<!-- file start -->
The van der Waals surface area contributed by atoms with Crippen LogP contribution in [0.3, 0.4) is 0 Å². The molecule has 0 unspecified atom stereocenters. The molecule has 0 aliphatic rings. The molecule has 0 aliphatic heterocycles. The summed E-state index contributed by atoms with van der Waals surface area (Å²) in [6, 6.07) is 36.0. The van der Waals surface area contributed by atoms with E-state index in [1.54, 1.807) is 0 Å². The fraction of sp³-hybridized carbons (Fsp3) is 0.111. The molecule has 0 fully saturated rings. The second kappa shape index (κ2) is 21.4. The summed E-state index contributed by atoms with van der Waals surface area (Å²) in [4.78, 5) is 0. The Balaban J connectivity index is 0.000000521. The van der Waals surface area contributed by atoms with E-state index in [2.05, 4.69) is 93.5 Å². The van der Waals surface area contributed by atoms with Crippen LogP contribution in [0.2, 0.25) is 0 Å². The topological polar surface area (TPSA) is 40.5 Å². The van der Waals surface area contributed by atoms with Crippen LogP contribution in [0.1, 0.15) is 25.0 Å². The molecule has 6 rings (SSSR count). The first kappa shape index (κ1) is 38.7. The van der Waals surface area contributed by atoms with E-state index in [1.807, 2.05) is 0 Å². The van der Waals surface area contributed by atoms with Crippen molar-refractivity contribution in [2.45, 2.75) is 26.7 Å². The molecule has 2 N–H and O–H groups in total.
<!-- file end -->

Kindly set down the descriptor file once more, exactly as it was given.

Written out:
The van der Waals surface area contributed by atoms with Crippen LogP contribution in [0.3, 0.4) is 0 Å². The molecule has 0 unspecified atom stereocenters. The molecule has 0 aliphatic rings. The molecule has 0 aliphatic heterocycles. The summed E-state index contributed by atoms with van der Waals surface area (Å²) in [6, 6.07) is 36.0. The van der Waals surface area contributed by atoms with E-state index in [1.54, 1.807) is 0 Å². The fraction of sp³-hybridized carbons (Fsp3) is 0.111. The molecule has 0 fully saturated rings. The second kappa shape index (κ2) is 21.4. The summed E-state index contributed by atoms with van der Waals surface area (Å²) in [4.78, 5) is 0. The Balaban J connectivity index is 0.000000521. The van der Waals surface area contributed by atoms with E-state index in [2.05, 4.69) is 93.5 Å². The van der Waals surface area contributed by atoms with Crippen LogP contribution in [0.2, 0.25) is 0 Å². The topological polar surface area (TPSA) is 40.5 Å². The van der Waals surface area contributed by atoms with Crippen LogP contribution in [0.1, 0.15) is 25.0 Å². The molecule has 6 rings (SSSR count). The first kappa shape index (κ1) is 38.7. The van der Waals surface area contributed by atoms with E-state index in [1.807, 2.05) is 0 Å². The van der Waals surface area contributed by atoms with Crippen molar-refractivity contribution in [2.45, 2.75) is 26.7 Å². The molecule has 2 N–H and O–H groups in total.